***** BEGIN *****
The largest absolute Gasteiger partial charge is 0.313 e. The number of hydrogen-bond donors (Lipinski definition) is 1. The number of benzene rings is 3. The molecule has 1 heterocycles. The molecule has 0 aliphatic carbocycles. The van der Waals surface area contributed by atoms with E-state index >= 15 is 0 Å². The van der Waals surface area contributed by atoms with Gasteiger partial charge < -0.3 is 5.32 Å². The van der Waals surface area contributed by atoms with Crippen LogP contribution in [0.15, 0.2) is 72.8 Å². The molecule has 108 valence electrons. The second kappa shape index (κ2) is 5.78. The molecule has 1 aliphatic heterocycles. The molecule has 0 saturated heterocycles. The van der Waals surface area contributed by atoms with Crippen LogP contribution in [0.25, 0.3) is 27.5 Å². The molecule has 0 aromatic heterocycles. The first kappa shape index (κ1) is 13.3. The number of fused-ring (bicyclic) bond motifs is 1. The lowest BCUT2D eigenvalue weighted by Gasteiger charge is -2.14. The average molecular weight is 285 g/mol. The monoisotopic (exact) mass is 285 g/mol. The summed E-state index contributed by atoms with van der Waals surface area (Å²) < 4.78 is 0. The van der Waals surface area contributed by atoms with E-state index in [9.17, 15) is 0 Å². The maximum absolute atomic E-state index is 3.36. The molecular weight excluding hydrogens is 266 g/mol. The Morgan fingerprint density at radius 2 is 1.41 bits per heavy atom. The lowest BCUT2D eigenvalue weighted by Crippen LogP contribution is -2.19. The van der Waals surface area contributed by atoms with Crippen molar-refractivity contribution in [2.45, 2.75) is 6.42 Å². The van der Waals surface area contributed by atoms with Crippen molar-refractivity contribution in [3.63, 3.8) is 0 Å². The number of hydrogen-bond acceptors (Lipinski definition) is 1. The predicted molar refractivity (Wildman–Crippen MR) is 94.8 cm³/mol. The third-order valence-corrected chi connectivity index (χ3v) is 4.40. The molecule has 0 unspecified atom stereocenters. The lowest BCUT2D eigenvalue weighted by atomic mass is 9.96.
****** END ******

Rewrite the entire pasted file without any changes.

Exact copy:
The largest absolute Gasteiger partial charge is 0.313 e. The number of hydrogen-bond donors (Lipinski definition) is 1. The number of benzene rings is 3. The molecule has 1 heterocycles. The molecule has 0 aliphatic carbocycles. The van der Waals surface area contributed by atoms with E-state index >= 15 is 0 Å². The van der Waals surface area contributed by atoms with Gasteiger partial charge < -0.3 is 5.32 Å². The van der Waals surface area contributed by atoms with Crippen LogP contribution in [0.15, 0.2) is 72.8 Å². The molecule has 108 valence electrons. The second kappa shape index (κ2) is 5.78. The molecule has 1 aliphatic heterocycles. The molecule has 0 saturated heterocycles. The van der Waals surface area contributed by atoms with Crippen LogP contribution in [0.25, 0.3) is 27.5 Å². The molecule has 0 aromatic heterocycles. The first kappa shape index (κ1) is 13.3. The number of fused-ring (bicyclic) bond motifs is 1. The lowest BCUT2D eigenvalue weighted by Gasteiger charge is -2.14. The average molecular weight is 285 g/mol. The monoisotopic (exact) mass is 285 g/mol. The summed E-state index contributed by atoms with van der Waals surface area (Å²) < 4.78 is 0. The van der Waals surface area contributed by atoms with E-state index in [9.17, 15) is 0 Å². The maximum absolute atomic E-state index is 3.36. The molecular weight excluding hydrogens is 266 g/mol. The Morgan fingerprint density at radius 2 is 1.41 bits per heavy atom. The lowest BCUT2D eigenvalue weighted by Crippen LogP contribution is -2.19. The van der Waals surface area contributed by atoms with Crippen molar-refractivity contribution in [2.45, 2.75) is 6.42 Å². The van der Waals surface area contributed by atoms with Crippen molar-refractivity contribution in [3.63, 3.8) is 0 Å². The number of hydrogen-bond acceptors (Lipinski definition) is 1. The predicted molar refractivity (Wildman–Crippen MR) is 94.8 cm³/mol. The third-order valence-corrected chi connectivity index (χ3v) is 4.40. The molecule has 0 unspecified atom stereocenters. The lowest BCUT2D eigenvalue weighted by atomic mass is 9.96.